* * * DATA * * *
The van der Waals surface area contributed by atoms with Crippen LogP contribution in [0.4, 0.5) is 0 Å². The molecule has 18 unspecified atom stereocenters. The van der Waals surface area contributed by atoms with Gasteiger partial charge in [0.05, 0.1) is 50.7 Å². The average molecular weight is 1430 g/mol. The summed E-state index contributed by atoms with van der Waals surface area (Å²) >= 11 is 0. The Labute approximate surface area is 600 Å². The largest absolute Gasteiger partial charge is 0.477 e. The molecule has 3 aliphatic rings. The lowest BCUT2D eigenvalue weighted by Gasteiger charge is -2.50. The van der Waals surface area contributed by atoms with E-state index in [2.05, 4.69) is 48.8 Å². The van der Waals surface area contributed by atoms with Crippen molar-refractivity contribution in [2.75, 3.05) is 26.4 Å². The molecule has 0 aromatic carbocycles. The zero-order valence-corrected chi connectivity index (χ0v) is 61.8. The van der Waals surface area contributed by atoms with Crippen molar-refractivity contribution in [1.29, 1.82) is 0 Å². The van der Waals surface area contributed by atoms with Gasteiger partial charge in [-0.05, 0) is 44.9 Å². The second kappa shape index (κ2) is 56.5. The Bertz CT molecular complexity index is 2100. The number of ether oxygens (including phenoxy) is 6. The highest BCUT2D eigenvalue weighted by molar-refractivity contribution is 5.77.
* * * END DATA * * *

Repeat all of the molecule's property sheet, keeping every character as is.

The van der Waals surface area contributed by atoms with Crippen LogP contribution in [0.4, 0.5) is 0 Å². The molecule has 18 unspecified atom stereocenters. The van der Waals surface area contributed by atoms with Gasteiger partial charge in [0.05, 0.1) is 50.7 Å². The average molecular weight is 1430 g/mol. The summed E-state index contributed by atoms with van der Waals surface area (Å²) >= 11 is 0. The Labute approximate surface area is 600 Å². The largest absolute Gasteiger partial charge is 0.477 e. The molecule has 3 aliphatic rings. The lowest BCUT2D eigenvalue weighted by Gasteiger charge is -2.50. The van der Waals surface area contributed by atoms with E-state index in [2.05, 4.69) is 48.8 Å². The van der Waals surface area contributed by atoms with Crippen molar-refractivity contribution in [2.75, 3.05) is 26.4 Å². The molecule has 0 aromatic carbocycles. The zero-order valence-corrected chi connectivity index (χ0v) is 61.8. The van der Waals surface area contributed by atoms with Crippen molar-refractivity contribution in [1.29, 1.82) is 0 Å². The van der Waals surface area contributed by atoms with Gasteiger partial charge in [-0.05, 0) is 44.9 Å². The second kappa shape index (κ2) is 56.5. The Bertz CT molecular complexity index is 2100. The number of ether oxygens (including phenoxy) is 6. The highest BCUT2D eigenvalue weighted by molar-refractivity contribution is 5.77.